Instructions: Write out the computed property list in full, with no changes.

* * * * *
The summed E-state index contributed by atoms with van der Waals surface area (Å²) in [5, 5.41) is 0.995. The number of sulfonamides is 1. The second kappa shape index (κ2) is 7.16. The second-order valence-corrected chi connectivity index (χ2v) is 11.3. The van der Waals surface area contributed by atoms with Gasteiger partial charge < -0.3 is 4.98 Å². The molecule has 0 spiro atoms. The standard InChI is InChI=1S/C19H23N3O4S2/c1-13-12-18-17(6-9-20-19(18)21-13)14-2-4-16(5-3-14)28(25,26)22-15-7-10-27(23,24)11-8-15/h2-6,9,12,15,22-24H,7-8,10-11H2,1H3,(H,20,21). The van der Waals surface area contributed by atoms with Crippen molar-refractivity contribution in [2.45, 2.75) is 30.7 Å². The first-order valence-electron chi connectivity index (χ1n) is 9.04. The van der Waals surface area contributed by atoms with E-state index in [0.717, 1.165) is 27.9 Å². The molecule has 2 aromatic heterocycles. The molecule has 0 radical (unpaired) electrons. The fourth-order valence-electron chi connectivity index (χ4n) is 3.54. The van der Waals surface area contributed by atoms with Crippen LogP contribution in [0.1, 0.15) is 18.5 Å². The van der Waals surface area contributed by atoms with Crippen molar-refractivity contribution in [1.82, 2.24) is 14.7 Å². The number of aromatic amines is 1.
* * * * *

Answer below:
The summed E-state index contributed by atoms with van der Waals surface area (Å²) in [5, 5.41) is 0.995. The number of sulfonamides is 1. The second kappa shape index (κ2) is 7.16. The second-order valence-corrected chi connectivity index (χ2v) is 11.3. The van der Waals surface area contributed by atoms with Gasteiger partial charge < -0.3 is 4.98 Å². The molecule has 0 spiro atoms. The standard InChI is InChI=1S/C19H23N3O4S2/c1-13-12-18-17(6-9-20-19(18)21-13)14-2-4-16(5-3-14)28(25,26)22-15-7-10-27(23,24)11-8-15/h2-6,9,12,15,22-24H,7-8,10-11H2,1H3,(H,20,21). The van der Waals surface area contributed by atoms with Crippen molar-refractivity contribution in [2.45, 2.75) is 30.7 Å². The first-order valence-electron chi connectivity index (χ1n) is 9.04. The van der Waals surface area contributed by atoms with E-state index in [0.717, 1.165) is 27.9 Å². The molecule has 2 aromatic heterocycles. The molecule has 0 radical (unpaired) electrons. The fourth-order valence-electron chi connectivity index (χ4n) is 3.54. The van der Waals surface area contributed by atoms with Crippen LogP contribution in [0.1, 0.15) is 18.5 Å². The van der Waals surface area contributed by atoms with Crippen molar-refractivity contribution in [1.82, 2.24) is 14.7 Å². The number of aromatic amines is 1.